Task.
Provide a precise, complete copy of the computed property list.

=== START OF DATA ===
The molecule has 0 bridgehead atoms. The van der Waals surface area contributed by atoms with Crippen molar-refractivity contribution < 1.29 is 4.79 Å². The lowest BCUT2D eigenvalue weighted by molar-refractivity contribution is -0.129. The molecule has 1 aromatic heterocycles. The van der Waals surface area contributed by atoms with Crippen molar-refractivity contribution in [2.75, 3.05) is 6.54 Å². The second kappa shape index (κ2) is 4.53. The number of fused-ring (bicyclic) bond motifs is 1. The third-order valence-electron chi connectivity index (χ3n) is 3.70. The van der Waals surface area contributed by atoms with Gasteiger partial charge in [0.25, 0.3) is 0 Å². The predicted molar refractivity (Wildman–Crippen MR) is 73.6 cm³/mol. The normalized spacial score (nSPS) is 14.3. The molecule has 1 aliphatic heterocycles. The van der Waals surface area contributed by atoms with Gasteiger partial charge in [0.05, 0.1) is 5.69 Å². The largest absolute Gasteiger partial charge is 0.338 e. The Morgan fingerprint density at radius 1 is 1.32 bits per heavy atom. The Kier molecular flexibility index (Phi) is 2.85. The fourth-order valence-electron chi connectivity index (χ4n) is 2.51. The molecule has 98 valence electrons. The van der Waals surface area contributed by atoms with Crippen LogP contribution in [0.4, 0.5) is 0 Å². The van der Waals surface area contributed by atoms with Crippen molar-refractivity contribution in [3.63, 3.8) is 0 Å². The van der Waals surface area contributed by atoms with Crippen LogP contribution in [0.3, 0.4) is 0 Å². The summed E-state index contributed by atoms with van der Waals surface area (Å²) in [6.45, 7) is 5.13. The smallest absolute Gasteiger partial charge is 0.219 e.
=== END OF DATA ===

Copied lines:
The molecule has 0 bridgehead atoms. The van der Waals surface area contributed by atoms with Crippen molar-refractivity contribution < 1.29 is 4.79 Å². The lowest BCUT2D eigenvalue weighted by molar-refractivity contribution is -0.129. The molecule has 1 aromatic heterocycles. The van der Waals surface area contributed by atoms with Crippen molar-refractivity contribution in [2.75, 3.05) is 6.54 Å². The second kappa shape index (κ2) is 4.53. The number of fused-ring (bicyclic) bond motifs is 1. The third-order valence-electron chi connectivity index (χ3n) is 3.70. The van der Waals surface area contributed by atoms with Gasteiger partial charge in [0.25, 0.3) is 0 Å². The predicted molar refractivity (Wildman–Crippen MR) is 73.6 cm³/mol. The normalized spacial score (nSPS) is 14.3. The molecule has 1 aliphatic heterocycles. The van der Waals surface area contributed by atoms with Gasteiger partial charge in [0.05, 0.1) is 5.69 Å². The largest absolute Gasteiger partial charge is 0.338 e. The Morgan fingerprint density at radius 1 is 1.32 bits per heavy atom. The Kier molecular flexibility index (Phi) is 2.85. The fourth-order valence-electron chi connectivity index (χ4n) is 2.51. The molecule has 98 valence electrons. The van der Waals surface area contributed by atoms with Crippen LogP contribution in [0.4, 0.5) is 0 Å². The van der Waals surface area contributed by atoms with Crippen molar-refractivity contribution in [3.63, 3.8) is 0 Å². The van der Waals surface area contributed by atoms with Crippen LogP contribution in [0.3, 0.4) is 0 Å². The summed E-state index contributed by atoms with van der Waals surface area (Å²) in [6.45, 7) is 5.13. The smallest absolute Gasteiger partial charge is 0.219 e.